In the meantime the vengeful eye of Richelieu was watching for an opportunity. He sent his emissary, Councilor Laubardemont, to Loudun, who renewed the accusation against Grandier. The amiable cleric, who had led a pious and regular life, was declared guilty of adultery, sacrilege, magic, witchcraft, demoniacal possession, and condemned to be burned alive after receiving an application of the torture. In the market-place of Loudun in 1643 this terrible sentence was carried into execution, and together with his book, Contra Caelibatum Clericorum, poor Grandier was committed to the flames. When he ascended his funeral pile, a fly was observed to buzz around his head. A monk who was standing near declared that, as Beelzebub was the god of flies, the devil was present with Grandier in his dying hour and wished to bear away his soul to the infernal regions. An account of this strange and tragic history was published by Aubin in his Histoire des diables de Loudun, ou cruels effets de la vengeance de Richelieu (Amsterdam, 1693).
Our own country has produced a noted alchemist and astrologer, Dr. Dee, whose fame extended to many lands. He was a very learned man and prolific writer, and obtained the office of warden of the collegiate church of Manchester through the favor of Queen Elizabeth, who was a firm believer in his astrological powers. His age was the age of witchcraft, and in no county was the belief in the magic power of the “evil eye” more prevalent than in Lancashire. Dr. Dee, however, disclaimed all dealings with “the black art” in his petition to the great “Solomon of the North,” James I., which was couched in these words: “It has been affirmed that your majesty’s suppliant was the conjurer belonging to the most honorable privy council of your majesty’s predecessor, of famous memory, Queen Elizabeth; and that he is, or hath been, a caller or invocator of devils, or damned spirits; these slanders, which have tended to his utter undoing, can no longer be endured; and if on trial he is found guilty of the offence imputed to him, he offers himself willingly to the punishment of death; yea, either to be stoned to death, or to be buried quick, or to be burned unmercifully.”
In spite of his assertions to the contrary, the learned doctor must have had an intimate acquaintance with “the black art,” and was the companion and friend of Edward Kelly, a notorious necromancer, who for his follies had his ears cut off at Lancaster. This Kelly used to exhume and consult the dead; in the darkness of night he and his companions entered churchyards, dug up the bodies of men recently buried, and caused them to utter predictions concerning the fate of the living. Dr. Dee’s friendship with Kelly was certainly suspicious. On the coronation of Queen Elizabeth, he foretold the future by consulting the stars. When a waxen image of the queen was found in Lincoln’s-Inn-Fields, which was a sure sign that some one was endeavoring to cast spells upon her majesty, Dr. Dee pretended that he was able to defeat the designs of such evil-disposed persons, and prevent his royal mistress feeling any of the pains which might be inflicted on her effigy. In addition his books, of which there were many, witness against him. These were collected by Casaubon, who published in London in 1659 a resume of the learned doctor’s works.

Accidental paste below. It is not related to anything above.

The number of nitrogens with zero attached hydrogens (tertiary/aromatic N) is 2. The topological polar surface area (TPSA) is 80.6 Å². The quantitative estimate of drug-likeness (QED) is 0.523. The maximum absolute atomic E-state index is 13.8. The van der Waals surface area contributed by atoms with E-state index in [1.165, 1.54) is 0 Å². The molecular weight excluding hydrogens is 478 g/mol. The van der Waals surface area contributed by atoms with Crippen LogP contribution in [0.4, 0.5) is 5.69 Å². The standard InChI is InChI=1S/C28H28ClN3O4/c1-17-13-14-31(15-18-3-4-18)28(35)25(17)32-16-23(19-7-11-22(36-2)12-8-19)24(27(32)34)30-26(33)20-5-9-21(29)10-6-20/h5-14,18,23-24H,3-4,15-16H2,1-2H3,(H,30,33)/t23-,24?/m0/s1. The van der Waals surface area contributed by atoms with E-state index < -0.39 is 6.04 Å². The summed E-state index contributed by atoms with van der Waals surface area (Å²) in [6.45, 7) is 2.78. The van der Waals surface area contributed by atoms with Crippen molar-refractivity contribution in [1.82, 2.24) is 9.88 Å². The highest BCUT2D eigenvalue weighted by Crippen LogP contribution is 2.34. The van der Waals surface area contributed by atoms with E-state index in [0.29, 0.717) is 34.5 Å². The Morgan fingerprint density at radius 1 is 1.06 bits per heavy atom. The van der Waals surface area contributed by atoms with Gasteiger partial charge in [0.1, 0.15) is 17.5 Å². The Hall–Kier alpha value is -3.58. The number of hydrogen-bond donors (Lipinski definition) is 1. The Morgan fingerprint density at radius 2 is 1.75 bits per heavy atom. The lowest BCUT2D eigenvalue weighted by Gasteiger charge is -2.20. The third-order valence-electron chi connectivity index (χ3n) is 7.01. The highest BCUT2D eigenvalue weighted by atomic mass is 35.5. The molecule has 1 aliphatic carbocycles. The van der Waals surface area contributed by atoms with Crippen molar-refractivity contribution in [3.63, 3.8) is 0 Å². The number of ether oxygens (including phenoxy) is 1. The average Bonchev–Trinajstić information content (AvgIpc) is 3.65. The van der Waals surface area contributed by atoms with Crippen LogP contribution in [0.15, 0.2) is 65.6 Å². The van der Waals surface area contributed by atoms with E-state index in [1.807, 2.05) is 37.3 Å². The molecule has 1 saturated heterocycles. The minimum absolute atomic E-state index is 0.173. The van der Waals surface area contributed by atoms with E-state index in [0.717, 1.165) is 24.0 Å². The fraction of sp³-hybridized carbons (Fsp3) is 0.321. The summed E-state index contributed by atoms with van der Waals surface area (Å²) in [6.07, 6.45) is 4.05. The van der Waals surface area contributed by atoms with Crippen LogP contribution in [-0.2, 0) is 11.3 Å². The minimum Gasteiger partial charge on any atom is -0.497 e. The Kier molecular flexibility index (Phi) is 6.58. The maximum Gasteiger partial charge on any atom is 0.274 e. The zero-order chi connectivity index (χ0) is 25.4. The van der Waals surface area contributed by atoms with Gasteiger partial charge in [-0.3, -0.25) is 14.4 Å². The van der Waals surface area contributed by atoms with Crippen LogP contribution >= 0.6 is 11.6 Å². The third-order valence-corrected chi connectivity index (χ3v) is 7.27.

Manchester was made too hot, even for the alchemist, through the opposition of his clerical brethren, and he was compelled to resign his office of warden of the college. Then, accompanied by Kelly, he wandered abroad, and was received as an honored guest at the courts of many sovereigns. The Emperor Rodolphe, Stephen, King of Poland, and other royal personages welcomed the renowned astrologers, who could read the stars, had discovered the elixir of life, which rendered men immortal, the philosopher’s stone in the form of a powder which changed the bottom of a warming-pan into pure silver, simply by warming it at the fire, and made the precious metals so plentiful that children played at quoits with golden rings. No wonder they were so welcome! They were acquainted with the Rosicrucian philosophy, could hold correspondence with the spirits of the elements, imprison a spirit in a mirror, ring, or stone, and compel it to answer questions. Dr. Dee’s mirror, which worked such wonders, and was found in his study at his death in 1608, is now in the British Museum. In spite of all these marvels, the favor which the great man for a time enjoyed was fleet and transient. He fell into poverty and died in great misery, his downfall being brought about partly by his works but mainly by his practices.
Associated with Lancashire demonology is the name of John Darrell, a cleric, afterwards preacher at St. Mary’s, Nottingham, who published a narrative of the strange and grievous vexation of the devil of seven persons in Lancashire. This remarkable case occurred at Clayworth in the parish of Leigh, in the family of one Nicholas Starkie, whose house was turned into a perfect bedlam. It is vain to follow the account of the vagaries of the possessed, the howlings and barkings, the scratchings of holes for the familiars to get to them, the charms and magic circles of the impostor and exorcist Hartley, and the godly ministrations of the accomplished author, who with two other preachers overcame the evil spirits.
Unfortunately for him, Harsnett, Bishop of Chichester, and afterwards Archbishop of York, doubted the marvelous powers of the pious author, Dr. Darrell, and had the audacity to suggest that he made a trade of casting out devils, and even went so far as to declare that Darrell and the possessed had arranged the matter between them, and that Darrell had instructed them how they were to act in order to appear possessed. The author was subsequently condemned as an impostor by the Queen’s commissioners, deposed from his ministry, and condemned to a long term of imprisonment with further punishment to follow. The base conduct and pretences of Darrell and others obliged the clergy to enact the following canon (No. 73): “That no minister or ministers, without license and direction of the bishop, under his hand and seal obtained, attempt, upon any pretence whatsoever, either of possession or obsession, by fasting and prayer, to cast ‘out any devil or devils, under pain of the imputation of imposture, or cozenage, and deposition from the ministry.” This penalty at the present day not many of the clergy are in danger of incurring.